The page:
In May 2013, we advised that it was merely a matter of time for
Canadaʼs new Anti-Spam law to come into force. Now, after much
anticipation, most of the Canadian Anti-Spam Legislation and its
regulations (collectively, “CASL”) is
set to come into force on July 1, 2014.
Provisions of CASL related to the unsolicited installation of
computer programs will come into force on January 15, 2015 and the
provisions of CASL providing for a private right of action are set
to come into force on July 1, 2017.
This newsletter recaps the major points about CASL and its
impact on the business community. Take note of CASL and its
requirements if your business markets to or communicates with
customers through email or other electronic means, whether directly
or through third-party service providers.
1. The Crux of CASL
CASL prohibits sending a “commercial electronic
message” (CEMs) without obtaining the recipient’s prior
express or implied consent. The definition of
“commercial electronic message” captures many different
types of electronic communication, including emails, text messages,
and instant and social media messages. CASL also regulates the
alteration of transmission data in an electronic message and the
installation of computer programs. In both cases, transmission data
cannot be altered and a computer program cannot be installed
without the user’s prior express or implied consent, subject
to certain exceptions. The focus of this newsletter is on CEMs.
Certain exceptions do apply where a recipient’s consent
may not be required. A CEM either (i) must have been sent with the
recipient’s express or implied consent, or (ii) must rely on
one of the exceptions.
In addition to obtaining consent (or fitting into one of the
exceptions), CEMs must set out prescribed information. Essentially,
the CEM must identify the sender and the person on whose behalf the
message is sent (if different from the sender), provide the
sender’s contact information and provide a means for the
recipient, at no cost, to unsubscribe and avoid receiving future
CEMs from the sender.
2. What are the Penalties for Non-compliance?
Penalties for non-compliance can be severe. Once in force, a
CASL violation could result in administrative monetary penalties of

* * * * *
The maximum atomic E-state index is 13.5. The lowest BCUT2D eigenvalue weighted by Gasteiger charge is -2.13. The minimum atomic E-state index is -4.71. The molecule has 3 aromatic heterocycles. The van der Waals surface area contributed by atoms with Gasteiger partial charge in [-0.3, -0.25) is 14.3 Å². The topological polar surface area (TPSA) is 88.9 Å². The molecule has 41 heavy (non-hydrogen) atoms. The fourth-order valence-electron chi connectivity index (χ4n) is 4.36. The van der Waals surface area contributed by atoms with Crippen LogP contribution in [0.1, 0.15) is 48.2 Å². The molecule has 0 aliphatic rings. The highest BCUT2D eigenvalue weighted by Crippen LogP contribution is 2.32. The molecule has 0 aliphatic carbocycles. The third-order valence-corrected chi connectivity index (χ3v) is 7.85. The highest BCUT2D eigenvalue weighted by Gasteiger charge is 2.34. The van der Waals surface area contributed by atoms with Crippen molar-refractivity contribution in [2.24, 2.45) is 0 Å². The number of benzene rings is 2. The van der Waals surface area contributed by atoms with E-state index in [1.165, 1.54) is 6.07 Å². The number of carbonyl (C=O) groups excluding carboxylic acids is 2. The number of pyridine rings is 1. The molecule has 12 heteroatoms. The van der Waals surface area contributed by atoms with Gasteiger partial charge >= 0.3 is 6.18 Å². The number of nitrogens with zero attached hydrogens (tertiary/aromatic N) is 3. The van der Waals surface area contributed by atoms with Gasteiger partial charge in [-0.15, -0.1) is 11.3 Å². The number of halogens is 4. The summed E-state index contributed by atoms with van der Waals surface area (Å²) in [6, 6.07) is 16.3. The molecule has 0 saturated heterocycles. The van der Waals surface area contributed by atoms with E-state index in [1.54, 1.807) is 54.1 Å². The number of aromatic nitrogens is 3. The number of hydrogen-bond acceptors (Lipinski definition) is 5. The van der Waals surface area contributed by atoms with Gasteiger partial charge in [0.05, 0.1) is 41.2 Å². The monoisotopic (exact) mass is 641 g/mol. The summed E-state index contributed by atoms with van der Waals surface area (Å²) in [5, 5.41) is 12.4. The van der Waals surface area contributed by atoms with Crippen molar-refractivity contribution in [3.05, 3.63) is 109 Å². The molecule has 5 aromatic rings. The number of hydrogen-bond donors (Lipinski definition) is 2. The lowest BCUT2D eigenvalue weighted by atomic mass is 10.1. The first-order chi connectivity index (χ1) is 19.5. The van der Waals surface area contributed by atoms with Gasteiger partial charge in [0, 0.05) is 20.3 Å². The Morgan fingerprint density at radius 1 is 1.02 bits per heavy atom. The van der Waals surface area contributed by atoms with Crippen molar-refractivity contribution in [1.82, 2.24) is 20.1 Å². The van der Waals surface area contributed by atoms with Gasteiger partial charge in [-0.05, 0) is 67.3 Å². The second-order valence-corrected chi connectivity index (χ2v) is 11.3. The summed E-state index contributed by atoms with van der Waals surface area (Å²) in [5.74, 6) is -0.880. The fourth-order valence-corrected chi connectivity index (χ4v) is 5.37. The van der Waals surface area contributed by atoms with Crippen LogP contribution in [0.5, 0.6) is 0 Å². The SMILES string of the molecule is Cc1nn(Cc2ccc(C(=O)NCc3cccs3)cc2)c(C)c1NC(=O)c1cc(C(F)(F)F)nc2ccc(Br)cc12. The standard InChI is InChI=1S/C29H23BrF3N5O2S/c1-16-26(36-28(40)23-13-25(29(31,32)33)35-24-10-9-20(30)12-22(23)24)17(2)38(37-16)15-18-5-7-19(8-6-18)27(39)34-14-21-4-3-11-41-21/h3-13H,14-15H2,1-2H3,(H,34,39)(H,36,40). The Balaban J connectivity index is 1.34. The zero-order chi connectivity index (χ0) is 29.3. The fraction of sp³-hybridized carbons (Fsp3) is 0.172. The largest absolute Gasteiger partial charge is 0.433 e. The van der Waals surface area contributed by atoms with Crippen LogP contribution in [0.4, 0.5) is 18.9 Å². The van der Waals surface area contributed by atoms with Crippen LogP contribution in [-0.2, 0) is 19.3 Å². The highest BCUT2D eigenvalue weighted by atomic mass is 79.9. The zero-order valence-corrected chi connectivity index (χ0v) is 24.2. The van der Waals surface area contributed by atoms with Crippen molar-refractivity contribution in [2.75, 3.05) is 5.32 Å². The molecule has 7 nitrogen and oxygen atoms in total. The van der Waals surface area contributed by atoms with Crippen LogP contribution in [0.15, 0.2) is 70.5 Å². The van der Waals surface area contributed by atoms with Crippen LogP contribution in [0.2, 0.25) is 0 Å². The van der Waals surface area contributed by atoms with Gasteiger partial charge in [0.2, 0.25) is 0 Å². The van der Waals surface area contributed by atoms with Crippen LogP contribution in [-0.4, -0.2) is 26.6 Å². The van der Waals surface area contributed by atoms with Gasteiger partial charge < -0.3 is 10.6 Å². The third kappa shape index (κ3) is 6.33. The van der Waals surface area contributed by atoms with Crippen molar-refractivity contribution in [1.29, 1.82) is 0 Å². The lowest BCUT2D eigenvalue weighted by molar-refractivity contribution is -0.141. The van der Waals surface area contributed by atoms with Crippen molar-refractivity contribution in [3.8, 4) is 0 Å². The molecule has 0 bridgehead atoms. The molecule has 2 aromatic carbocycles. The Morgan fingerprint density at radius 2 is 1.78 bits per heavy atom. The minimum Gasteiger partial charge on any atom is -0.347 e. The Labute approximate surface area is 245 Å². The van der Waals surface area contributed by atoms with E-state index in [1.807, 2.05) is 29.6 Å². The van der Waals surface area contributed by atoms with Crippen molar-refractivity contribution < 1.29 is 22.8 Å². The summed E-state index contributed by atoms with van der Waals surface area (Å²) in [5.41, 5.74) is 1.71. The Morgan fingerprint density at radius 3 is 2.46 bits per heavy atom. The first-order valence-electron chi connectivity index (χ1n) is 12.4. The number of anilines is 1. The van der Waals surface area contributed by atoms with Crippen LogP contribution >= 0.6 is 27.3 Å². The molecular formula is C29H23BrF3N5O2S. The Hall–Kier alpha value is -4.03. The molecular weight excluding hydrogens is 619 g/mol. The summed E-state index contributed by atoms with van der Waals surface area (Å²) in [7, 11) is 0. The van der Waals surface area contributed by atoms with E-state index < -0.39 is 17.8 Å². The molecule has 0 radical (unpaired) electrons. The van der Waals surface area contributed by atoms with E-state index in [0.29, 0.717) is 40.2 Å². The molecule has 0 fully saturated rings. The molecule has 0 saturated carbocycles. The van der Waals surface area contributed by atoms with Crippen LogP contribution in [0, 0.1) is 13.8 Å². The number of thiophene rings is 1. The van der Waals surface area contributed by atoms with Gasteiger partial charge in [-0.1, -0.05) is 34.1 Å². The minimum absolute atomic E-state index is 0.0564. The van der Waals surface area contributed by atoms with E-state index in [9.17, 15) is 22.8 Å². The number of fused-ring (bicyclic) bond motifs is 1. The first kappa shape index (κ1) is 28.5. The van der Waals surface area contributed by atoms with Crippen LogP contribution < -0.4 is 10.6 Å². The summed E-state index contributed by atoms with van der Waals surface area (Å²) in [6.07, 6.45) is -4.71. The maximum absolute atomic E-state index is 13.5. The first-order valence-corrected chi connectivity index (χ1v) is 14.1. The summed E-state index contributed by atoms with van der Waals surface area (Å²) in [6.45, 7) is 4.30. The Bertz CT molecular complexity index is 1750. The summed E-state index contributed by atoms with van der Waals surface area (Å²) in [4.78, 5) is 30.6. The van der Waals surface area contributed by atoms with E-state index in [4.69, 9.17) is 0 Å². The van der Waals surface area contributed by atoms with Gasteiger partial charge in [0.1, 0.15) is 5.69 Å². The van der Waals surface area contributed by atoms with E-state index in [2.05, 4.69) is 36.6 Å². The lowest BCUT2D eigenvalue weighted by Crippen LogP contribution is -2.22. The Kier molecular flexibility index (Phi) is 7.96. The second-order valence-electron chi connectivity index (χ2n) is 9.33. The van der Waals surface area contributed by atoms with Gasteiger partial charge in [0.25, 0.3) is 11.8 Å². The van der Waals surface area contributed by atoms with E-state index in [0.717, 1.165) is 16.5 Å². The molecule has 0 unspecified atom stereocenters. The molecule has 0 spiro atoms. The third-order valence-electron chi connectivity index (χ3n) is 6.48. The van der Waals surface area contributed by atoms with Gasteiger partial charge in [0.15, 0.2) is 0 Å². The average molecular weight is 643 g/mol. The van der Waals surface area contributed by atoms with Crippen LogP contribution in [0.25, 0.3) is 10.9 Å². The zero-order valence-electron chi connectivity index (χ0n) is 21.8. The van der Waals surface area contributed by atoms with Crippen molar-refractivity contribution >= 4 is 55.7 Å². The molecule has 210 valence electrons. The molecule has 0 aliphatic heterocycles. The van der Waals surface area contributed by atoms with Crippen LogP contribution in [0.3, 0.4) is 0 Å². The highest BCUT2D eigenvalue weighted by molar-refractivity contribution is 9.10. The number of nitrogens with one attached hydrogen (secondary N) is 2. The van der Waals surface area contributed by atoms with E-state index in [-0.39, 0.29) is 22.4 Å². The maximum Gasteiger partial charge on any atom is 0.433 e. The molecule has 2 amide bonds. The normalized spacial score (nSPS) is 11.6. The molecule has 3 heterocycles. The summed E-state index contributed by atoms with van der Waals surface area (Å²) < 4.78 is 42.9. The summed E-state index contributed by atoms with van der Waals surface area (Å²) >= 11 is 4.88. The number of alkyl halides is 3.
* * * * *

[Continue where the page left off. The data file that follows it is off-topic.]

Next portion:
up to one million dollars ($1,000,000) per violation for an
individual and up to ten million dollars ($10,000,000) per
violation for a corporation. The amount of the penalty will depend
on certain prescribed factors.
CASL violations by corporations could also result in
directors’ and officers’ liability. Employers can also
be vicariously liable for the violations of their employees. This
type of liability may be avoided if the director, officer or
employer can successfully establish that they exercised due
diligence to prevent the commission of a violation. Once completely
in force, CASL’s private right of action provisions will also
expose companies to the risk of law suits for non-compliance,
The CRTC, Competition Bureau, Privacy Commissioner of Canada and
the courts will be primarily responsible for enforcing CASL’s
provisions. CASL’s reach is broad and affects many uses of
electronic communication that businesses rely on every day.
4. How can your Business get ready for Compliance?
Businesses should take steps now to prepare for compliance with
CASL. These should include the following:
Compile and review CEMs previously sent to your customers to
determine whether they contain the required information and a
functioning unsubscribe mechanism
Review your customer email or distribution lists to determine
whether consent is required or if one of the statutory exceptions
Review business agreements with service providers and strategic
partners to ensure appropriate compliance requirements are
If required, obtain the express consent from your customers to
receive CEMs from your business and keep a record of all consents
received. Ensure your request for consent complies with
Develop a system to ensure that you keep a record of consents
received from your customers.
Develop or revise your internal communication policies and
procedures to address CASL’s requirements.
Train your employees on CASL and best practices for sending
If you require assistance with any of the above, the members of
our Privacy Law Group would be pleased to assist you.
The content of this article is intended to provide a general
guide to the subject matter. Specialist advice should be sought
about your specific circumstances.
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